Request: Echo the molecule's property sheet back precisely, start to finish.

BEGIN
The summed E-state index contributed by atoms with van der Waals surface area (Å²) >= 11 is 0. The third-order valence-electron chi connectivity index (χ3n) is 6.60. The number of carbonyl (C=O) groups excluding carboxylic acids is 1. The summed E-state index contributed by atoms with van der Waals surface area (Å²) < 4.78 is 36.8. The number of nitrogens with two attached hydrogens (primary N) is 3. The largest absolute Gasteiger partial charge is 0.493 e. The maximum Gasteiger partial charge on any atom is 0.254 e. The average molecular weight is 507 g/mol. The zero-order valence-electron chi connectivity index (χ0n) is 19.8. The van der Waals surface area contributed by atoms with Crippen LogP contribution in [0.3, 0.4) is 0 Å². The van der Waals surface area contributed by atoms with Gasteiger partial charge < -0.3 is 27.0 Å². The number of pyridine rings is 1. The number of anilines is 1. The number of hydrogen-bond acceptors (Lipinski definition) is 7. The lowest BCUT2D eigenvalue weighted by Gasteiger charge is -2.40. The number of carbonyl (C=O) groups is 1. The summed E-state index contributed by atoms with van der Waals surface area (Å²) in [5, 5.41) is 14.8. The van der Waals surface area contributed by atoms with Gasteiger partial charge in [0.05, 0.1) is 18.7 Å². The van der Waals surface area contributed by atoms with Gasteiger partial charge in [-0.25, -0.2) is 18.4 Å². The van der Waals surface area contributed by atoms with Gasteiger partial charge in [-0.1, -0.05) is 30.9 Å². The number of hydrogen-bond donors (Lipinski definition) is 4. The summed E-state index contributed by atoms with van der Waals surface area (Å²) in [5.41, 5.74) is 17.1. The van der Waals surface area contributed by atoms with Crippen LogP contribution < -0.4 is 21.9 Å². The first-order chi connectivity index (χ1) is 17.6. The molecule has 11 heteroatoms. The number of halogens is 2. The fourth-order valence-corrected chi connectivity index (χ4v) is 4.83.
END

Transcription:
The summed E-state index contributed by atoms with van der Waals surface area (Å²) >= 11 is 0. The third-order valence-electron chi connectivity index (χ3n) is 6.60. The number of carbonyl (C=O) groups excluding carboxylic acids is 1. The summed E-state index contributed by atoms with van der Waals surface area (Å²) < 4.78 is 36.8. The number of nitrogens with two attached hydrogens (primary N) is 3. The largest absolute Gasteiger partial charge is 0.493 e. The maximum Gasteiger partial charge on any atom is 0.254 e. The average molecular weight is 507 g/mol. The zero-order valence-electron chi connectivity index (χ0n) is 19.8. The van der Waals surface area contributed by atoms with Crippen LogP contribution in [0.3, 0.4) is 0 Å². The van der Waals surface area contributed by atoms with Gasteiger partial charge < -0.3 is 27.0 Å². The number of pyridine rings is 1. The number of anilines is 1. The number of hydrogen-bond acceptors (Lipinski definition) is 7. The lowest BCUT2D eigenvalue weighted by Gasteiger charge is -2.40. The number of carbonyl (C=O) groups is 1. The summed E-state index contributed by atoms with van der Waals surface area (Å²) in [5, 5.41) is 14.8. The van der Waals surface area contributed by atoms with Gasteiger partial charge in [0.05, 0.1) is 18.7 Å². The van der Waals surface area contributed by atoms with Gasteiger partial charge in [-0.25, -0.2) is 18.4 Å². The van der Waals surface area contributed by atoms with Gasteiger partial charge in [-0.1, -0.05) is 30.9 Å². The number of hydrogen-bond donors (Lipinski definition) is 4. The summed E-state index contributed by atoms with van der Waals surface area (Å²) in [5.41, 5.74) is 17.1. The van der Waals surface area contributed by atoms with Crippen LogP contribution < -0.4 is 21.9 Å². The first-order chi connectivity index (χ1) is 17.6. The molecule has 11 heteroatoms. The number of halogens is 2. The fourth-order valence-corrected chi connectivity index (χ4v) is 4.83.